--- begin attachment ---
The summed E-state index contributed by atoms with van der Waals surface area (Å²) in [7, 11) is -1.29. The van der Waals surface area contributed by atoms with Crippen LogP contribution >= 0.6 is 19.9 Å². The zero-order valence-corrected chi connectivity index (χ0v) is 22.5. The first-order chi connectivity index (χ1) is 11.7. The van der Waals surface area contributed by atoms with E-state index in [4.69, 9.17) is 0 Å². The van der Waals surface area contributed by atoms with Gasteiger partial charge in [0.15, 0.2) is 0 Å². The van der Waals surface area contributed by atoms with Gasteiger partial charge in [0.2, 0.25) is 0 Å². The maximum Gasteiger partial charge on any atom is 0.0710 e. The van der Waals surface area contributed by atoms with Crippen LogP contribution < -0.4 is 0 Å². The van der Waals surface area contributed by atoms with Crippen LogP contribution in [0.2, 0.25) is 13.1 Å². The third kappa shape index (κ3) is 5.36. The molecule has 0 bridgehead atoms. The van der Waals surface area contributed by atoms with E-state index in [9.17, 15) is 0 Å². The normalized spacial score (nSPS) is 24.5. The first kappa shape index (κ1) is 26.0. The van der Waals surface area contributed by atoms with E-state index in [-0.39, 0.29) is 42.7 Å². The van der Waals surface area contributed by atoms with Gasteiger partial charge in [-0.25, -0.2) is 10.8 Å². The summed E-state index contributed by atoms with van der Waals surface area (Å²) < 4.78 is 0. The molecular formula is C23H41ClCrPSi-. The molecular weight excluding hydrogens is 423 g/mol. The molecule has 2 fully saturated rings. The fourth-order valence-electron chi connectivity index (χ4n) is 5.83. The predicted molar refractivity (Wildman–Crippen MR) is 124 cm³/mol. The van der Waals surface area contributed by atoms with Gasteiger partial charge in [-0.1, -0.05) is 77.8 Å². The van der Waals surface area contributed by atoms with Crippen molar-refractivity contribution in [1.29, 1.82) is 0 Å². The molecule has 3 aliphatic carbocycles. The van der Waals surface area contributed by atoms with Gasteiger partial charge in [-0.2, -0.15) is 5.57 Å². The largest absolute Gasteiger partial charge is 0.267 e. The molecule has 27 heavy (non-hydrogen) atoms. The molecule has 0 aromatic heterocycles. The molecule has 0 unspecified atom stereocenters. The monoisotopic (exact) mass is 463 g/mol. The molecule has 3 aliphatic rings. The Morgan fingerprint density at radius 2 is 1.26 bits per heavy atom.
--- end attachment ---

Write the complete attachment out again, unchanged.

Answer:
The summed E-state index contributed by atoms with van der Waals surface area (Å²) in [7, 11) is -1.29. The van der Waals surface area contributed by atoms with Crippen LogP contribution >= 0.6 is 19.9 Å². The zero-order valence-corrected chi connectivity index (χ0v) is 22.5. The first-order chi connectivity index (χ1) is 11.7. The van der Waals surface area contributed by atoms with E-state index in [4.69, 9.17) is 0 Å². The van der Waals surface area contributed by atoms with Gasteiger partial charge in [0.15, 0.2) is 0 Å². The van der Waals surface area contributed by atoms with Gasteiger partial charge in [0.2, 0.25) is 0 Å². The maximum Gasteiger partial charge on any atom is 0.0710 e. The van der Waals surface area contributed by atoms with Crippen LogP contribution < -0.4 is 0 Å². The van der Waals surface area contributed by atoms with Crippen LogP contribution in [0.2, 0.25) is 13.1 Å². The third kappa shape index (κ3) is 5.36. The molecule has 0 bridgehead atoms. The van der Waals surface area contributed by atoms with E-state index in [9.17, 15) is 0 Å². The normalized spacial score (nSPS) is 24.5. The first kappa shape index (κ1) is 26.0. The van der Waals surface area contributed by atoms with E-state index in [-0.39, 0.29) is 42.7 Å². The van der Waals surface area contributed by atoms with Gasteiger partial charge in [-0.25, -0.2) is 10.8 Å². The summed E-state index contributed by atoms with van der Waals surface area (Å²) < 4.78 is 0. The molecular formula is C23H41ClCrPSi-. The molecular weight excluding hydrogens is 423 g/mol. The molecule has 2 fully saturated rings. The fourth-order valence-electron chi connectivity index (χ4n) is 5.83. The predicted molar refractivity (Wildman–Crippen MR) is 124 cm³/mol. The van der Waals surface area contributed by atoms with Gasteiger partial charge in [-0.1, -0.05) is 77.8 Å². The van der Waals surface area contributed by atoms with Crippen molar-refractivity contribution in [1.29, 1.82) is 0 Å². The molecule has 3 aliphatic carbocycles. The van der Waals surface area contributed by atoms with Gasteiger partial charge in [-0.2, -0.15) is 5.57 Å². The largest absolute Gasteiger partial charge is 0.267 e. The molecule has 27 heavy (non-hydrogen) atoms. The molecule has 0 aromatic heterocycles. The molecule has 0 unspecified atom stereocenters. The monoisotopic (exact) mass is 463 g/mol. The molecule has 3 aliphatic rings. The Morgan fingerprint density at radius 2 is 1.26 bits per heavy atom.